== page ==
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The Longest Yard is the story of Paul Crewe (Adam Sandler, Grown Ups, The Cobbler), a washed-up ex-professional football player who has just been imprisoned. There, he is offered the chance to earn some brownie points and possible early parole by Warden Hazen (James Cromwell, The Green Mile, Big Hero 6). All he has to do is recruit a team of convicts to play a game of football against the guards. Paul makes nice with Caretaker (Chris Rock, Head of State, Top Five) and an older coach, Nate Scarborough (Burt Reynolds, Boogie Nights, Delgo) and proceeds to turn a rough-hewn group of criminals into a well-oiled footballing machine in this remake from Peter Segal (50 First Dates, Grudge Match).

The biggest fault of The Longest Yard is the aging process for an Adam Sandler movie. Adam Sandler’s films, with a few notable exceptions, do not age like a fine wine, but rather an open beer bottle. The jokes become less enjoyable as time goes on, and they start to turn from funny to annoying. There are still some hits that work, but ultimately, I groaned more than giggled. I surprisingly enjoyed Chris Rock’s performance as Caretaker, and unsurprisingly I had fun watching James Cromwell and Burt Reynolds let loose.

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Peter Segal isn’t the kind of director to thrill, but I thought he handled the action scenes during the football game pretty well. Ultimately, however, the film felt tame, having a lot less grit than its predecessor. I found it enjoyable enough for one viewing, but after another ten years, I don’t think I could do it again.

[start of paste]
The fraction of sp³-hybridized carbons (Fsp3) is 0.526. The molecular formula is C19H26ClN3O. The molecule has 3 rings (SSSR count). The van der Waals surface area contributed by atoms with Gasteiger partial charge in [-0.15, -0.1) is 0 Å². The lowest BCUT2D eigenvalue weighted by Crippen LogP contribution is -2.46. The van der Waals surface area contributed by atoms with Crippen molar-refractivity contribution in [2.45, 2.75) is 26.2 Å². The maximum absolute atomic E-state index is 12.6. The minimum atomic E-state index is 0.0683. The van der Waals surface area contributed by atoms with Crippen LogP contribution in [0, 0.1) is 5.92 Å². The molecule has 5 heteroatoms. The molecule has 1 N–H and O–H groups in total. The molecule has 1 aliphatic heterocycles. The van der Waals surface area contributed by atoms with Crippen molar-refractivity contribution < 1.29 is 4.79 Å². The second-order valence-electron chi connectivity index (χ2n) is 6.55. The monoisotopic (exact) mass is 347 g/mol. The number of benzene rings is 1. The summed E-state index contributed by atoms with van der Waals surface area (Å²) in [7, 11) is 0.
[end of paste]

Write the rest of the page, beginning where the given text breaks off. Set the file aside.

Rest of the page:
2/5

-Kyle A. Goethe

[Happy 5th Birthday!] Date Night (2010)

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Director: Shawn Levy

Cast: Steve Carell, Tina Fey, Taraji P. Henson, Common, Mark Wahlberg

Screenplay: Josh Klausner

88 mins. Rated PG-13 for sexual and crude content throughout, language, some violence and a drug reference.

 

Steve Carell (TV’s The Office, Alexander and the Terrible, Horrible, No Good, Very Bad Day) and Tina Fey (TV’s Saturday Night Live, This is Where I Leave You) are comedic powerhouses with great chemistry, and in Date Night, from director Shawn Levy (Real Steel, Night at the Museum: Secret of the Tomb), they get the chance to play with it, even with the screenplay’s excessive shortcomings.

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Carell and Fey play the Fosters, Phil and Claire, and they need a new spark of romance in their lives. Their friends are getting divorced from a lack of love and they desperately want a date night to change it all, so when the tables are booked at the new restaurant, they take the table reserved for the absent Tripplehorns and enjoy their night. That is, until a case of mistaken identity leads to a seedy underworld of bad cops, worse mobsters, and a missing flash drive containing some very dangerous content and the Fosters have more on their plates than a missing spark.

Carell and Fey have tremendous chemistry and play so well off of each other, while director Levy controls the camera nicely lobbing back and forth between action and comedy. We also get some great cameo work from Mark Wahlberg (Boogie Nights, The Gambler), James Franco, Mila Kunis, and more.